When this laptop was first released in Spring 2021, there were some reported issues involving high system heat under load and poor battery life. These issues seem to have been fixed since launch, likely through a series of firmware updates. The 11th Gen Intel "Tiger Lake" Core i5-1145G7 CPU didn't slow me down at all for photo editing, word processing, heavy web browsing, and streaming, no doubt helped along by the 16GB of DDR4-3200 RAM and speedy 512GB M.2 PCIe NVMe SSD. The SSD can be upgraded after purchase, as can one of the RAM modules. Each T14 (Gen 2) will come with either 8GB or 16GB of RAM soldered to the board.
A NVIDIA MX450 discrete GPU is listed in Lenovo's documentation, though it seems to only be available in certain markets. The unit I tested uses Intel Iris Xe integrated graphics, which performs very well for everyday work.
I ran a 15-minute stress test to check system stability at 100% load. After the CPU's brief Turbo boost which saw between 5% and 15% throttling, the temperatures leveled out at about 70 degrees Celsius without throttling and remained there until I ended the test. System noise is almost nonexistent when the laptop isn't under a full load, and even at 100% load the single fan never gets too loud. This includes when the battery is simultaneously being charged. Surface temperatures also remained well below any alarming levels.
The 50Wh battery impressed with more than 10 hours of life in PCMark 10's Modern Office rundown test. This was with Windows 10's "Better performance" power setting and screen brightness set at about 75% (or 290 nits). Real-world results will vary, but you should still expect to be able to push the laptop to about eight hours of life if you're without an AC adapter. The battery charges very fast, getting back to 100% in just more than an hour.
Lenovo ThinkPad T14 (Gen 2): What I don't like
One of the most noticeable design choices here is the thick plastic bezel around the 16:9 display. The aesthetic is outdated for a laptop released in 2021. Lenovo still hasn't made the jump to a taller 16:10 aspect ratio for its T-series ThinkPads, but I would bet that it's coming in the next T14 generation. At least there's lots of room above the screen to fit an HD and IR camera combination with privacy shutter. You will have to pay extra if you want anything more than the HD camera, but it's a great investment if you want the added security over the fingerprint reader. I would like to see 1080p become standard at this price point, but the 720p camera does a good enough job for video conferencing.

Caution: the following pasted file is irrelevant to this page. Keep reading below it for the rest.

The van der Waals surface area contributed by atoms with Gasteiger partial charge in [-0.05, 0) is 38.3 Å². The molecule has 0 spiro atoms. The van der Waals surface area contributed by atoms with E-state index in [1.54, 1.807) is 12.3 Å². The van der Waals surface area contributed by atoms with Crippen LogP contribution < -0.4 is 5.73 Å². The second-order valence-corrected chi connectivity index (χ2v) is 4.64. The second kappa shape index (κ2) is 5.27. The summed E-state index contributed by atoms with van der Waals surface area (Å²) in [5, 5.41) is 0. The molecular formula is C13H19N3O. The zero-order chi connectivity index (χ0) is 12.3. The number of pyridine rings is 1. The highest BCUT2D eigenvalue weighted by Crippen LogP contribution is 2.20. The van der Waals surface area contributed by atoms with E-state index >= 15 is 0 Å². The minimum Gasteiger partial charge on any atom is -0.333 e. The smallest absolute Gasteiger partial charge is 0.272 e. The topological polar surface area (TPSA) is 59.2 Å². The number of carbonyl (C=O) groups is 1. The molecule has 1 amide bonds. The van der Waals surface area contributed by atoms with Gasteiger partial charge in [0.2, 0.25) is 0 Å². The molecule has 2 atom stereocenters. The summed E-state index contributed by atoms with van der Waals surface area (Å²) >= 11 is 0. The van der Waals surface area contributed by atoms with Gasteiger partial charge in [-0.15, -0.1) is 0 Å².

The display, ignoring the thick bezel, does look good. I tested 99% sRGB, 75% AdobeRGB, and 75% DCI-P3 color reproduction with my SpyderX Pro colorimeter, as well as 388 nits maximum brightness. That's below the 400 nits claimed by Lenovo, but it's still plenty when combined with the matte finish. This is the low power display option, and there are plenty of other screens available based on your preference. Resolution goes up to 4K UHD with Dolby Vision, while there's also an FHD model with Privacy Guard. There's no more 720p option, which is a welcome subtraction.
Another drawback I noticed during daily use is the touchpad's loose feel. It has a slight rattle when clicked, and it doesn't feel nearly as firm as many other laptops in this price range. The mylar surface is smooth and tracks well, but the hollow click takes some getting used to after coming from the XPS 13.
Lenovo ThinkPad T14 (Gen 2): Competition
Lenovo's own ThinkPad X1 Carbon (Gen 9) is the first laptop I think of as competition for the T14 (Gen 2). It's one of the best Windows laptops available today. The X1 Carbon also has a 14-inch chassis, but it's notably thinner and lighter thanks to a carbon fiber and magnesium alloy build. All of its FHD+ displays have a 16:10 aspect ratio, low power draw, and anti-glare finish, while its UHD+ display offers HDR 400 and up to 500 nits brightness. The keyboard and touchpad are outstanding, you get similar port selection (though no proprietary dock connector), and there's optional 4G LTE and 5G connectivity.
The X1 Carbon is as good or better in many ways, and it doesn't even cost that much more than the T14. A model with 11th Gen Intel Core i7-1165G7 CPU, 16GB of LPDDR4x-4266 RAM, 1TB M.2 PCIe NVMe SSD, and 16:10 FHD+ display currently costs about $1,715 at Lenovo with one of its rotating discounts. That's actually a few dollars cheaper than my T14 (Gen 2) review unit with Core i5 CPU and half as much storage space. I would recommend the X1 Carbon over the T14 in just about every case.
The ThinkPad T14 (Gen 2) has an AMD-powered counterpart that utilizes Ryzen 5000 Pro Mobile CPUs for excellent performance. You don't get Thunderbolt ports (regular USB-C instead), but everything else is practically the same. AMD models start at a considerably lower price compared to the Intel T14 (Gen 2).
There is also the ThinkPad T14s that's slightly thinner and lighter than the regular T14. It can be had with AMD or Intel hardware, and it's made up of carbon fiber and aluminum for a more premium feel. Performance hardware, displays, and ports are essentially the same. ThinkPad T14s (Gen 2) models seem to currently be going for a bit less money than the usual T14, though that could change as Lenovo swaps out its coupons.
Our collection of the best business laptops has a bunch of other great options if you'd like to get out of the ThinkPad bubble.